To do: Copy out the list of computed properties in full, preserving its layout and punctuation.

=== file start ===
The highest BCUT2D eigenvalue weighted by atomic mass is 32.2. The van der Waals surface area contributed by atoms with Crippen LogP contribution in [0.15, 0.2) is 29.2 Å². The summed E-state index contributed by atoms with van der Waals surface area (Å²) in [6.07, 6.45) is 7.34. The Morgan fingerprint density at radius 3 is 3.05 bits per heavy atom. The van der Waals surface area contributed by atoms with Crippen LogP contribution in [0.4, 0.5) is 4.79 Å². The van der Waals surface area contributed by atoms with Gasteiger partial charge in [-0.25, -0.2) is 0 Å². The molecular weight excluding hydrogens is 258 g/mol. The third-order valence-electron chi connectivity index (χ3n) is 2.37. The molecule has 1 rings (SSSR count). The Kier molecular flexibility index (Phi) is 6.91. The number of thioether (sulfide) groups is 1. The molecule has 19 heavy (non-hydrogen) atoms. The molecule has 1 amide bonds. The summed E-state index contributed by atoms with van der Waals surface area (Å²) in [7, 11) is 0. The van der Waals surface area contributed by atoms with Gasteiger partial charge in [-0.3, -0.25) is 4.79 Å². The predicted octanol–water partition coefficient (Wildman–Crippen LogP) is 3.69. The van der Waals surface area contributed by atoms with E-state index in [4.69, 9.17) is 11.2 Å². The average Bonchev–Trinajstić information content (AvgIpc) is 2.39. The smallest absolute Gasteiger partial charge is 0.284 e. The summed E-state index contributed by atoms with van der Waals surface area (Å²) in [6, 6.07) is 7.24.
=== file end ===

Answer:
The highest BCUT2D eigenvalue weighted by atomic mass is 32.2. The van der Waals surface area contributed by atoms with Crippen LogP contribution in [0.15, 0.2) is 29.2 Å². The summed E-state index contributed by atoms with van der Waals surface area (Å²) in [6.07, 6.45) is 7.34. The Morgan fingerprint density at radius 3 is 3.05 bits per heavy atom. The van der Waals surface area contributed by atoms with Crippen LogP contribution in [0.4, 0.5) is 4.79 Å². The van der Waals surface area contributed by atoms with Gasteiger partial charge in [-0.25, -0.2) is 0 Å². The molecular weight excluding hydrogens is 258 g/mol. The third-order valence-electron chi connectivity index (χ3n) is 2.37. The molecule has 1 rings (SSSR count). The Kier molecular flexibility index (Phi) is 6.91. The number of thioether (sulfide) groups is 1. The molecule has 19 heavy (non-hydrogen) atoms. The molecule has 1 amide bonds. The summed E-state index contributed by atoms with van der Waals surface area (Å²) in [7, 11) is 0. The van der Waals surface area contributed by atoms with Gasteiger partial charge in [-0.3, -0.25) is 4.79 Å². The predicted octanol–water partition coefficient (Wildman–Crippen LogP) is 3.69. The van der Waals surface area contributed by atoms with E-state index in [4.69, 9.17) is 11.2 Å². The average Bonchev–Trinajstić information content (AvgIpc) is 2.39. The smallest absolute Gasteiger partial charge is 0.284 e. The summed E-state index contributed by atoms with van der Waals surface area (Å²) in [6, 6.07) is 7.24.